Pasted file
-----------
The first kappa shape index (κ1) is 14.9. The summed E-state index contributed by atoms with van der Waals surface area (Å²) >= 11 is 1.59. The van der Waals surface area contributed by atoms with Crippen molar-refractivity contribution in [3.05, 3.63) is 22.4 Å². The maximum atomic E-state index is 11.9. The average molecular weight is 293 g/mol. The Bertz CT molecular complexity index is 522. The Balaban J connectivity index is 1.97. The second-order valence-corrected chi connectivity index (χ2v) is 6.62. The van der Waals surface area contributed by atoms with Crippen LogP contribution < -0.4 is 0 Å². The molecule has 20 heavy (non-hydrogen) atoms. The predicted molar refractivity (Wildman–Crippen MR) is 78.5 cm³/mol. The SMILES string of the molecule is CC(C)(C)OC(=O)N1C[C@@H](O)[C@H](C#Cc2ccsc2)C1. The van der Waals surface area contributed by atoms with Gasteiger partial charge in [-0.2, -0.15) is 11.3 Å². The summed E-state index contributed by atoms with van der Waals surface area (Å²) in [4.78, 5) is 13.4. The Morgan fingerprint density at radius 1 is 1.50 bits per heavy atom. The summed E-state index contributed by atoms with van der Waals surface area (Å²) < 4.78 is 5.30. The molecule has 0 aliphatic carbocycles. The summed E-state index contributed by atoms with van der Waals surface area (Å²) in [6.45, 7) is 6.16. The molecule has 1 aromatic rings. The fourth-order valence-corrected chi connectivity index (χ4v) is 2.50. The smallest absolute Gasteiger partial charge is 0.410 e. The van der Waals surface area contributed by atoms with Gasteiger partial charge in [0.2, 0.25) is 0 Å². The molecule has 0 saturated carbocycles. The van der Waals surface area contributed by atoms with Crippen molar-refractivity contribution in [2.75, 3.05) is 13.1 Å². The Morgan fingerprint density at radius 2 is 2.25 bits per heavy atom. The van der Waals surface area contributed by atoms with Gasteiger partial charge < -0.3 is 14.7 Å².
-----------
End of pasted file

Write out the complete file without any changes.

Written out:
The first kappa shape index (κ1) is 14.9. The summed E-state index contributed by atoms with van der Waals surface area (Å²) >= 11 is 1.59. The van der Waals surface area contributed by atoms with Crippen molar-refractivity contribution in [3.05, 3.63) is 22.4 Å². The maximum atomic E-state index is 11.9. The average molecular weight is 293 g/mol. The Bertz CT molecular complexity index is 522. The Balaban J connectivity index is 1.97. The second-order valence-corrected chi connectivity index (χ2v) is 6.62. The van der Waals surface area contributed by atoms with Crippen LogP contribution < -0.4 is 0 Å². The molecule has 20 heavy (non-hydrogen) atoms. The predicted molar refractivity (Wildman–Crippen MR) is 78.5 cm³/mol. The SMILES string of the molecule is CC(C)(C)OC(=O)N1C[C@@H](O)[C@H](C#Cc2ccsc2)C1. The van der Waals surface area contributed by atoms with Gasteiger partial charge in [-0.2, -0.15) is 11.3 Å². The summed E-state index contributed by atoms with van der Waals surface area (Å²) in [4.78, 5) is 13.4. The Morgan fingerprint density at radius 1 is 1.50 bits per heavy atom. The summed E-state index contributed by atoms with van der Waals surface area (Å²) < 4.78 is 5.30. The molecule has 0 aliphatic carbocycles. The summed E-state index contributed by atoms with van der Waals surface area (Å²) in [6.45, 7) is 6.16. The molecule has 1 aromatic rings. The fourth-order valence-corrected chi connectivity index (χ4v) is 2.50. The smallest absolute Gasteiger partial charge is 0.410 e. The van der Waals surface area contributed by atoms with Gasteiger partial charge in [0.2, 0.25) is 0 Å². The molecule has 0 saturated carbocycles. The van der Waals surface area contributed by atoms with Crippen molar-refractivity contribution in [2.75, 3.05) is 13.1 Å². The Morgan fingerprint density at radius 2 is 2.25 bits per heavy atom. The van der Waals surface area contributed by atoms with Gasteiger partial charge < -0.3 is 14.7 Å².